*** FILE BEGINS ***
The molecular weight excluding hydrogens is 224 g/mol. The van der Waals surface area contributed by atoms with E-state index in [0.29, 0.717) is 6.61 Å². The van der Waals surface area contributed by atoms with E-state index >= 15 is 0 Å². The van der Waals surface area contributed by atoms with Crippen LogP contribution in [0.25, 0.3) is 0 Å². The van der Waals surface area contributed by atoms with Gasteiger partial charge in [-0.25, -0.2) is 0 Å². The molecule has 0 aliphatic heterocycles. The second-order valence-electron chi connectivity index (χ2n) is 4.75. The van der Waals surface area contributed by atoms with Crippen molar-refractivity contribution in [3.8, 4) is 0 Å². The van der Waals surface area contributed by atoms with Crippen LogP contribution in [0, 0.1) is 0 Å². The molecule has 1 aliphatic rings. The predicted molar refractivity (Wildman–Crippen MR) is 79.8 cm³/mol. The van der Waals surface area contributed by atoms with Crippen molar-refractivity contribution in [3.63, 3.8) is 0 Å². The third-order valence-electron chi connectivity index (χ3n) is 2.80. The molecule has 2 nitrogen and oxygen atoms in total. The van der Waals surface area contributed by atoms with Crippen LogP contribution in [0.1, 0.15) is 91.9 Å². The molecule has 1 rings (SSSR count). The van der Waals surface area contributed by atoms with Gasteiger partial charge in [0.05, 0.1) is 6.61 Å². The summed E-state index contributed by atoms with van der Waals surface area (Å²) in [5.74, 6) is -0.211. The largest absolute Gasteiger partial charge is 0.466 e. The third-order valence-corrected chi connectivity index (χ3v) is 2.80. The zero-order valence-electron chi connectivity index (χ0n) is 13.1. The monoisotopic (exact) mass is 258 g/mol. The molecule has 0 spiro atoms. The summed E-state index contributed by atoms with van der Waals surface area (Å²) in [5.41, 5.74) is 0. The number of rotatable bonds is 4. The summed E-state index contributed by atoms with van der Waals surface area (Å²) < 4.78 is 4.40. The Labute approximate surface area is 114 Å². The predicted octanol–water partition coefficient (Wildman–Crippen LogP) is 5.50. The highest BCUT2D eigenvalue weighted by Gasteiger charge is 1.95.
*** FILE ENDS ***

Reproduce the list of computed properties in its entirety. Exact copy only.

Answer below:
The molecular weight excluding hydrogens is 224 g/mol. The van der Waals surface area contributed by atoms with E-state index in [0.29, 0.717) is 6.61 Å². The van der Waals surface area contributed by atoms with E-state index >= 15 is 0 Å². The van der Waals surface area contributed by atoms with Crippen LogP contribution in [0.25, 0.3) is 0 Å². The van der Waals surface area contributed by atoms with Gasteiger partial charge in [-0.25, -0.2) is 0 Å². The molecule has 0 aliphatic heterocycles. The second-order valence-electron chi connectivity index (χ2n) is 4.75. The van der Waals surface area contributed by atoms with Crippen molar-refractivity contribution in [3.8, 4) is 0 Å². The van der Waals surface area contributed by atoms with Crippen LogP contribution in [0, 0.1) is 0 Å². The molecule has 1 aliphatic rings. The predicted molar refractivity (Wildman–Crippen MR) is 79.8 cm³/mol. The van der Waals surface area contributed by atoms with Crippen molar-refractivity contribution in [3.63, 3.8) is 0 Å². The third-order valence-electron chi connectivity index (χ3n) is 2.80. The molecule has 2 nitrogen and oxygen atoms in total. The van der Waals surface area contributed by atoms with Crippen LogP contribution in [0.1, 0.15) is 91.9 Å². The molecule has 1 rings (SSSR count). The van der Waals surface area contributed by atoms with Gasteiger partial charge in [0.05, 0.1) is 6.61 Å². The summed E-state index contributed by atoms with van der Waals surface area (Å²) in [5.74, 6) is -0.211. The largest absolute Gasteiger partial charge is 0.466 e. The third-order valence-corrected chi connectivity index (χ3v) is 2.80. The zero-order valence-electron chi connectivity index (χ0n) is 13.1. The monoisotopic (exact) mass is 258 g/mol. The molecule has 0 spiro atoms. The summed E-state index contributed by atoms with van der Waals surface area (Å²) in [5.41, 5.74) is 0. The number of rotatable bonds is 4. The summed E-state index contributed by atoms with van der Waals surface area (Å²) < 4.78 is 4.40. The Labute approximate surface area is 114 Å². The predicted octanol–water partition coefficient (Wildman–Crippen LogP) is 5.50. The highest BCUT2D eigenvalue weighted by Gasteiger charge is 1.95.